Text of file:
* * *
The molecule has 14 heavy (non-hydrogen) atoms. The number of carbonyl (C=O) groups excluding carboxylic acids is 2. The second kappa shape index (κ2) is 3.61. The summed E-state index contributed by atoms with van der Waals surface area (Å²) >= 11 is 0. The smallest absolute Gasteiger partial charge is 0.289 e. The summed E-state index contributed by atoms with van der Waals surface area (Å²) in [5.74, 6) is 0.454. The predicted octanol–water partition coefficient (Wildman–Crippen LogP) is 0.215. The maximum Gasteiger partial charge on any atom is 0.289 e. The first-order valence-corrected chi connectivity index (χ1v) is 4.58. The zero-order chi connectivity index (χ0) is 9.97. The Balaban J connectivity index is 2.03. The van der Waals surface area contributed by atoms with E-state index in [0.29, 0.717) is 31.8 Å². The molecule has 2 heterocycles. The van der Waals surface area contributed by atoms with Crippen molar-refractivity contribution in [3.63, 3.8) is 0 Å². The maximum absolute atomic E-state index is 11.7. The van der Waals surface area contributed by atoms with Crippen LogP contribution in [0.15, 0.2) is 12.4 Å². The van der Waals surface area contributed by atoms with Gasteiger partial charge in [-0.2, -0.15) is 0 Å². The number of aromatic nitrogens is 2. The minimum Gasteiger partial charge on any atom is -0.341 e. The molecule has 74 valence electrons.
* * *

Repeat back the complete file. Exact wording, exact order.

The molecule has 14 heavy (non-hydrogen) atoms. The number of carbonyl (C=O) groups excluding carboxylic acids is 2. The second kappa shape index (κ2) is 3.61. The summed E-state index contributed by atoms with van der Waals surface area (Å²) >= 11 is 0. The smallest absolute Gasteiger partial charge is 0.289 e. The summed E-state index contributed by atoms with van der Waals surface area (Å²) in [5.74, 6) is 0.454. The predicted octanol–water partition coefficient (Wildman–Crippen LogP) is 0.215. The maximum Gasteiger partial charge on any atom is 0.289 e. The first-order valence-corrected chi connectivity index (χ1v) is 4.58. The zero-order chi connectivity index (χ0) is 9.97. The Balaban J connectivity index is 2.03. The van der Waals surface area contributed by atoms with E-state index in [0.29, 0.717) is 31.8 Å². The molecule has 2 heterocycles. The van der Waals surface area contributed by atoms with Crippen molar-refractivity contribution in [3.63, 3.8) is 0 Å². The maximum absolute atomic E-state index is 11.7. The van der Waals surface area contributed by atoms with Crippen LogP contribution in [0.15, 0.2) is 12.4 Å². The van der Waals surface area contributed by atoms with Gasteiger partial charge in [-0.2, -0.15) is 0 Å². The number of aromatic nitrogens is 2. The minimum Gasteiger partial charge on any atom is -0.341 e. The molecule has 74 valence electrons.